His work is included in the permanent collection of the Hammer Museum, Los Angeles and The Studio Museum in Harlem, New York.
“Through the notion of the lakou and marronage as preservation of culture and heritage pride, and by setting the Harlem street coordinates of 1-2-5 as the title of the show, Robert’s paintings pulse between historical contradictions of a colonial past and the possibility of a black metropolis: a city that is guided by economy, place and friction. In Robert’s work, symbols are simultaneously clear and veiled at the same time. In Robert’s painting Check II Check: A Livin’ Just Enough calls to mind the massive numbers of underbanked people in America, and evokes the parallel economy and industry sustained by the labor force that, as described by the Marxist geographer David Harvey, fill the subway every day to make the city live. The same labor force use this economy to send money to Haiti, Mexico, and the rest of the former colonies. The paintings become the scenes where these forces appear as a substrate. A contemporary neon pop sign such as the “Checks Cashed” is forced into ambiguity without losing its identification. The sign is depicted as not only language, but as signifier of a place, an economy, and a history. Andy Robert transforms this background into painting, and painting into a material and conceptual medium, developing a language and a place that are built in the same instant of spectatorship, opening the possibility of re-inscribing the transcendental characteristics of the lakou in the present.” Amanda De La Garza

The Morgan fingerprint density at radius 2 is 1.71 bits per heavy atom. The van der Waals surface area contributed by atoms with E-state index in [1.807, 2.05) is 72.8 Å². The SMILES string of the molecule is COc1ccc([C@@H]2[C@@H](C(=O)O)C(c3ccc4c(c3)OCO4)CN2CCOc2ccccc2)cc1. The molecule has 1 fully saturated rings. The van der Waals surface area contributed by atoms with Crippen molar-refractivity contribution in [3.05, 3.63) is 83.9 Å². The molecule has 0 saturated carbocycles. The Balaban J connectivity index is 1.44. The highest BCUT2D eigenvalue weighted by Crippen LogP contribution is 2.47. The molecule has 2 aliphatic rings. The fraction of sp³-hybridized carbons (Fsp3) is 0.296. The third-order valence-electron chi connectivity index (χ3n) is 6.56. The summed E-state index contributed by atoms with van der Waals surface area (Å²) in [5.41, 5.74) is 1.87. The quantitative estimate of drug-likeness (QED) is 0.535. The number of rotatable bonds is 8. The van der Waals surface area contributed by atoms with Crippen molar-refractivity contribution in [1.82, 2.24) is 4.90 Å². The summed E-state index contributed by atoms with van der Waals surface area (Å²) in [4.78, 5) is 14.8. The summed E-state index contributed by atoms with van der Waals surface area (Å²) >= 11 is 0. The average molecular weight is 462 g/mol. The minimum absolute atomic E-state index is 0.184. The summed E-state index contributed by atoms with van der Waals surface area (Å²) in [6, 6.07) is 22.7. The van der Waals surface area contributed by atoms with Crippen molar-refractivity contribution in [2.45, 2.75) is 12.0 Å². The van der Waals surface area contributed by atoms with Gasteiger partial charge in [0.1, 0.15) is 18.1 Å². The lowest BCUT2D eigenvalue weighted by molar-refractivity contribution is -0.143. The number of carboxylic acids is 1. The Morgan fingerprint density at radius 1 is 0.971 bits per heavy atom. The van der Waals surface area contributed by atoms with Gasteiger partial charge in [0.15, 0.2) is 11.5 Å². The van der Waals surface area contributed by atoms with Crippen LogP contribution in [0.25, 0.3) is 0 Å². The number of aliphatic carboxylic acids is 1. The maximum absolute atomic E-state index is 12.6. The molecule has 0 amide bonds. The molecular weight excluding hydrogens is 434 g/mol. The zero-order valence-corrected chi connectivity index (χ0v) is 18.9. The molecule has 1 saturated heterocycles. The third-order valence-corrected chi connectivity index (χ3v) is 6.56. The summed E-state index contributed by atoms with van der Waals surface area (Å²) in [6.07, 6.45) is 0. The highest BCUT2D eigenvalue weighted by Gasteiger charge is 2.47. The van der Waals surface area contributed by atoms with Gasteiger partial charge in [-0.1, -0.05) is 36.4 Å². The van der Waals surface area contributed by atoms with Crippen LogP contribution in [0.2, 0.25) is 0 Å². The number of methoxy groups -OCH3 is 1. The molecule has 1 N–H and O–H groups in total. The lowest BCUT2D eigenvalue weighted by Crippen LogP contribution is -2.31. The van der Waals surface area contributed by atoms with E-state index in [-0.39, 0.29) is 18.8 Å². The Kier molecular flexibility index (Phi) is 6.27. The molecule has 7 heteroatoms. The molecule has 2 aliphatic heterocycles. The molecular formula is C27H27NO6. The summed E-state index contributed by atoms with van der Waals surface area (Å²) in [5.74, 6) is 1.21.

While at MacDowell Robert worked on developing a new series of drawings and paintings. He delved further in the development of his abstract language, process of experimentation and thinking. In conceptually working to develop his practice in an experimental framework and within the premise of a painting being oral, vernacular and/or sound. Thus, Robert is continuously questioning, breaking away from and resisting motif, and in so doing, in his own pace and time, his rhythm—he is vulnerably pushing to develop his work his vocabulary into spontaneous and unforeseen ways:
"In the remote landscape of New Hampshire, in eight weeks of deep contemplation and study, I thought I could (and would as planned), continue with my work—continue with painting, which reflects on my process which abstracts recognizable imagery and sign. I had hoped this time would bring forth a change in pace, sometime alone, with myself to gather my thoughts and thinking. I had intended to engage both in conversation and study; and in furthering my writing, my journaling and reflections which process and work through an accumulation of thoughts -ideas and experiences; (of life, personal experiences, as well as in time spent thinking through research materials, in unpacked recent travels and trip to Cape Town, South Africa). Much of my thinking at the time was private and was wrestling with my attempts to process memory and working through observations and imagery I’d come across and/or collected. Imagery and memory, personal and historical, that drew on notions of nature, landscape and plantation; autonomy and maroonage, in which further questioned refusal.